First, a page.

Fiction Friday: April 29: Another World Fic

Placing Herself In Danger

HeartinBayCity (ChelleBee)


Josie places herself in danger.
Joe is furious, but not with Josie.


“Are you out of your mind?” Josie demanded. “You know Joe doesn’t allow us to carry pepper spray!”

“Sometimes you have to use it when the perp is out of control,” said Officer Grayson.

“She’s a child and she’s upset! You’re not using pepper spray on her!”

“She was caught shoplifting!” Sergeant Tompkins said. He took out his stun gun and said to the screaming child, “You shut up and come with us or you get this and the pepper spray.”

“Tompkins, Grayson, put those things away right now!”Josie ordered. “You are not using them on a child!”

“Try and stop us,” Tompkins defied her.

He and Grayson pointed the pepper spray and the taser directly at the hysterical little girl, and fired. Quickly, before the pepper and the dart could hit the child, Josie
moved into the line of fire. The pepper went into Josie’s eyes, and the dart into her arm.

She fell. She lay there, writhing.

Grayson and Tompkins ran off, leaving Josie writhing on the ground.

By a fortunate chance, Adams and Tibbs had just been investigating a robbery on the same block. They found Josie, now unconscious, and the little girl, shocked out of her hysteria, crying.

“I’ll call an ambulance,” said Tibbs. “You call Joe.”

After the calls were made, Adams asked the child, “Can you tell us what happened?”

“The other two cops shot at me with a taser and pepper spray, and this lady cop got in front of me so she got hit instead,” she answered. “And she fell and those other cops ran off.”

“You mean they didn’t even try to help her?” Tibbs asked.

“No. They just left. She’s not… she’s not gonna die, is she?”

Neither Tibbs nor Adams knew the answer, but finally Adams said, “Let’s hope not. Now, do you know the names the other two cops, so we can report them to our captain?”

“The lady cop called them Tompkins and Grayson.”

Joe arrived ten minutes later.

“You did the right thing, calling the ambulance,” he said.

“If we hadn’t been investigating that robbery,” Adams said, “we might not even have found Josie.”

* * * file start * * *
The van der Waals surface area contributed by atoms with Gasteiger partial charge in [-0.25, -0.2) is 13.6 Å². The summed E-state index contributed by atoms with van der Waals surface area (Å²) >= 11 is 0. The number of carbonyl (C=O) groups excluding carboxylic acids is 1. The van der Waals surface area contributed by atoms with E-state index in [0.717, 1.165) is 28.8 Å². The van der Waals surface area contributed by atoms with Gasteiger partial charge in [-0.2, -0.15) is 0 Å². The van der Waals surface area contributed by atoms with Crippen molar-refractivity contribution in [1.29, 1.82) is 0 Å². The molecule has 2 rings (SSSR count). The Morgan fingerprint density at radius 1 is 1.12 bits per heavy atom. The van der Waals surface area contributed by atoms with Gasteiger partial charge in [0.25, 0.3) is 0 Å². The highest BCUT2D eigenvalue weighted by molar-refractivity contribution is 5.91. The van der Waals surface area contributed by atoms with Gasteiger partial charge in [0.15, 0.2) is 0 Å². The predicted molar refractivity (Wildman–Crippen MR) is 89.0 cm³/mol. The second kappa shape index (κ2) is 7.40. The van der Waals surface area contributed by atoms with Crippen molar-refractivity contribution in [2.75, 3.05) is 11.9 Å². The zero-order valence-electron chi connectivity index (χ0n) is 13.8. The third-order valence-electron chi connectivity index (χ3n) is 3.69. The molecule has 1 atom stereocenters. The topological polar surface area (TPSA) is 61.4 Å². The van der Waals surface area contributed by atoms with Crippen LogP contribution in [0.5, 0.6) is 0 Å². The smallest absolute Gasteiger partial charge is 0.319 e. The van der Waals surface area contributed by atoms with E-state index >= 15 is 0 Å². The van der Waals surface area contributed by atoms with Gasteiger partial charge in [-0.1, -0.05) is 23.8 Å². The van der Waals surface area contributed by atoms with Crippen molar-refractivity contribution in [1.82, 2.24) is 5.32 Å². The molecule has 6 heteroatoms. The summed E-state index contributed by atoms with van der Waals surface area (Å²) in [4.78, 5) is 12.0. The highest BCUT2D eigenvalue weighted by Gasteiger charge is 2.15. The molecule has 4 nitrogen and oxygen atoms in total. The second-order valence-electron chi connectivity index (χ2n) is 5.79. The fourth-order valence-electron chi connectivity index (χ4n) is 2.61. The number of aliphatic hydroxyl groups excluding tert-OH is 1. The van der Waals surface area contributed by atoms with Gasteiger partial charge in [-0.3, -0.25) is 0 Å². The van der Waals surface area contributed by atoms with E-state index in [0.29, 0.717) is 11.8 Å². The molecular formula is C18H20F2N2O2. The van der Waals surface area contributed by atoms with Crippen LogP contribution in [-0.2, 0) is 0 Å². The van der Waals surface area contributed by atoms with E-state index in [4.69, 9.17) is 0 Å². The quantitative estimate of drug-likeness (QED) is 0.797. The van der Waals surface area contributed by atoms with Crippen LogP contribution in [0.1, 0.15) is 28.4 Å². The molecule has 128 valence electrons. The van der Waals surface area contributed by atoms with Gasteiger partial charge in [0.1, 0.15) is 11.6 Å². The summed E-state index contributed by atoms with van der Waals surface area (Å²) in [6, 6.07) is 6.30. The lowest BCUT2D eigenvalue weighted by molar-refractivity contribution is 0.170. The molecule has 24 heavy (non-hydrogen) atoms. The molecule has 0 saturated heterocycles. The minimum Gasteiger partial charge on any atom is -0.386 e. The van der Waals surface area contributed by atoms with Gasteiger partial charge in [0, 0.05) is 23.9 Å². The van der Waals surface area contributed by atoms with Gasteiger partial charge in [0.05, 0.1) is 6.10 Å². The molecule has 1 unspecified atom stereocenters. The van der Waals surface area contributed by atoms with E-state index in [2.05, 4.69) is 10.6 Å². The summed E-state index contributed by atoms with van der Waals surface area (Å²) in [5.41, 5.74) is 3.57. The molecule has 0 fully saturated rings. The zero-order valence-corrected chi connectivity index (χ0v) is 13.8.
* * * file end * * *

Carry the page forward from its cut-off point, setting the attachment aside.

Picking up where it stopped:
“Thank God you did find her,” Joe said.

“I still can’t believe Tompkins and Grayson just took off like that,” Tibbs added.

Joe, looking grim, said, “That’s the last thing they did as cops.”

A slightly overweight woman came panting up to the little girl.

“Mommy, I”

“I know what you did, Mindy Jones,” her mother said angrily. “You tried to steal a comic book. Mr. Wilson called me after he called the cops.
(Joe, Adams, and Tibbs wished that Mr. Wilson had called Mindy’s mother instead of calling the cops.)
Now, since when does anybody in our family steal?”

“Lottie Williams dared me to,” Mindy said.

“That’s no excuse. I’m calling her parents, and I hope she gets as hard a spanking as you’re getting when we get home.”

Joe put his hand on her arm.

“Mindy’s had a very bad experience,” he said. “I don’t think you need to punish her.”

“What bad experience?” Mrs. Jones demanded.

Quickly, Joe told her everything he knew about the incident with the pepper spray and the taser.

“Well, if she hadn’t tried to steal, none of this would have happened.”

Mindy covered her face with her hands.

“No,” Joe said quietly to the mother. “If two over-zealous cops hadn’t used extreme methods, none of this would have happened.”

Mrs. Tompkins turned on Adams and Tibbs.
“You” she began.

“Not them. Two others,” Joe said.

“Oh. Sorry,” said Mrs. Jones. She turned to Mindy. “I won’t spank you after all, but you’re spending the rest of the day in bed.”

“Good idea,” Joe thought. “Bed’s the best place for her after what she’s been through.” Mrs. Jones took Mindy home.

Joe phoned Gary and, as gently as he could, told him what had happened. Then he phoned Toni, who was off that day.
Gary said that he would call Sharlene.
They couldn’t call Cameron, because he and Amanda were vacationing in Paris.

Fifteen minutes later, Toni, Adams, and Tibbs were sitting together in the waiting room. Joe and Gary were in the hall, talking with the doctor.

“Detective Sinclair’s eyes are going to be all right,” the doctor said, “but we found some chemicals in her blood that were much stronger than